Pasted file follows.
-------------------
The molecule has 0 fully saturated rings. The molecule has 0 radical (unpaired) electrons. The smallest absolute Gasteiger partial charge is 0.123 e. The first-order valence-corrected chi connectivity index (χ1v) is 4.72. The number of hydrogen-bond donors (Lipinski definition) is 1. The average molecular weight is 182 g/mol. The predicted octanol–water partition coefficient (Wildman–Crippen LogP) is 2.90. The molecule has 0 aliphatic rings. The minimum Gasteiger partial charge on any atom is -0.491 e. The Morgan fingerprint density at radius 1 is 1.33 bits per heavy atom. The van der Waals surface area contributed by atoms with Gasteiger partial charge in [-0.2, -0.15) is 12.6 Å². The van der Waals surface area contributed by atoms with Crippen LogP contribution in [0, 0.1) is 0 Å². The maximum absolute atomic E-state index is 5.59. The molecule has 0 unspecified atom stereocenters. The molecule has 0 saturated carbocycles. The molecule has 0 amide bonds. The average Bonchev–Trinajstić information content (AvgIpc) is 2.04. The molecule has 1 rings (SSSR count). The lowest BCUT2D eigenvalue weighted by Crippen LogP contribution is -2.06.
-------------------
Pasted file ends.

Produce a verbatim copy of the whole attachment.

The molecule has 0 fully saturated rings. The molecule has 0 radical (unpaired) electrons. The smallest absolute Gasteiger partial charge is 0.123 e. The first-order valence-corrected chi connectivity index (χ1v) is 4.72. The number of hydrogen-bond donors (Lipinski definition) is 1. The average molecular weight is 182 g/mol. The predicted octanol–water partition coefficient (Wildman–Crippen LogP) is 2.90. The molecule has 0 aliphatic rings. The minimum Gasteiger partial charge on any atom is -0.491 e. The Morgan fingerprint density at radius 1 is 1.33 bits per heavy atom. The van der Waals surface area contributed by atoms with Gasteiger partial charge in [-0.2, -0.15) is 12.6 Å². The van der Waals surface area contributed by atoms with Crippen LogP contribution in [0, 0.1) is 0 Å². The maximum absolute atomic E-state index is 5.59. The molecule has 0 unspecified atom stereocenters. The molecule has 0 saturated carbocycles. The molecule has 0 amide bonds. The average Bonchev–Trinajstić information content (AvgIpc) is 2.04. The molecule has 1 rings (SSSR count). The lowest BCUT2D eigenvalue weighted by Crippen LogP contribution is -2.06.